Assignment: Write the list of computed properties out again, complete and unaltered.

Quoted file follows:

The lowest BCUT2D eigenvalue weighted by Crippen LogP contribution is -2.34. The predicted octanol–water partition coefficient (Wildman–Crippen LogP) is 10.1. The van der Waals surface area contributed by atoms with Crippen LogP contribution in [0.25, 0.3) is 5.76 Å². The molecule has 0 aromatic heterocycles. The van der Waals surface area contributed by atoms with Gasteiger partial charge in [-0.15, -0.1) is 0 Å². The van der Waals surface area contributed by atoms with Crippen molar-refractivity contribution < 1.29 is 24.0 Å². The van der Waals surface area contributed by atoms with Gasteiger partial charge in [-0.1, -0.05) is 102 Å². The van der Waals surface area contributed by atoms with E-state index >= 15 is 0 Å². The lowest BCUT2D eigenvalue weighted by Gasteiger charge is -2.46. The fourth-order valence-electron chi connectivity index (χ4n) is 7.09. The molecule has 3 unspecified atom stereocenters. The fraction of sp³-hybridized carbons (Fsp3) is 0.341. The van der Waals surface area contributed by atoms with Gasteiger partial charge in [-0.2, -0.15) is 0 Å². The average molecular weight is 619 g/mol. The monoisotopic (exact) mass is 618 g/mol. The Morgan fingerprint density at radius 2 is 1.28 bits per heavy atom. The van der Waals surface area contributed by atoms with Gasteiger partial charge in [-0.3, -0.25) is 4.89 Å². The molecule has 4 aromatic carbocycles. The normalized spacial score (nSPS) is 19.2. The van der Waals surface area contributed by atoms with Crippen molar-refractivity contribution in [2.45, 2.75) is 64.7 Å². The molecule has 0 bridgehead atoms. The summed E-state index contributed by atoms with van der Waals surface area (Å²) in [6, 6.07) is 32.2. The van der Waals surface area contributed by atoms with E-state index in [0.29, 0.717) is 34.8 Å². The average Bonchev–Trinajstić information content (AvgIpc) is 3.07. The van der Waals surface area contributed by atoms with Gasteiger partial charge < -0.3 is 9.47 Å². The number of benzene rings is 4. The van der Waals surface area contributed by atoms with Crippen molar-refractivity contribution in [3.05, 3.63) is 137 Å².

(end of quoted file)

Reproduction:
The lowest BCUT2D eigenvalue weighted by Crippen LogP contribution is -2.34. The predicted octanol–water partition coefficient (Wildman–Crippen LogP) is 10.1. The van der Waals surface area contributed by atoms with Crippen LogP contribution in [0.25, 0.3) is 5.76 Å². The molecule has 0 aromatic heterocycles. The van der Waals surface area contributed by atoms with Gasteiger partial charge in [-0.15, -0.1) is 0 Å². The van der Waals surface area contributed by atoms with Crippen molar-refractivity contribution < 1.29 is 24.0 Å². The van der Waals surface area contributed by atoms with Gasteiger partial charge in [-0.1, -0.05) is 102 Å². The van der Waals surface area contributed by atoms with E-state index >= 15 is 0 Å². The lowest BCUT2D eigenvalue weighted by Gasteiger charge is -2.46. The fourth-order valence-electron chi connectivity index (χ4n) is 7.09. The molecule has 3 unspecified atom stereocenters. The fraction of sp³-hybridized carbons (Fsp3) is 0.341. The van der Waals surface area contributed by atoms with Gasteiger partial charge in [-0.2, -0.15) is 0 Å². The average molecular weight is 619 g/mol. The monoisotopic (exact) mass is 618 g/mol. The Morgan fingerprint density at radius 2 is 1.28 bits per heavy atom. The van der Waals surface area contributed by atoms with Gasteiger partial charge in [-0.3, -0.25) is 4.89 Å². The molecule has 4 aromatic carbocycles. The normalized spacial score (nSPS) is 19.2. The van der Waals surface area contributed by atoms with Crippen molar-refractivity contribution in [2.45, 2.75) is 64.7 Å². The molecule has 0 bridgehead atoms. The summed E-state index contributed by atoms with van der Waals surface area (Å²) in [6, 6.07) is 32.2. The van der Waals surface area contributed by atoms with E-state index in [0.29, 0.717) is 34.8 Å². The average Bonchev–Trinajstić information content (AvgIpc) is 3.07. The van der Waals surface area contributed by atoms with Gasteiger partial charge < -0.3 is 9.47 Å². The number of benzene rings is 4. The van der Waals surface area contributed by atoms with Crippen molar-refractivity contribution in [3.05, 3.63) is 137 Å².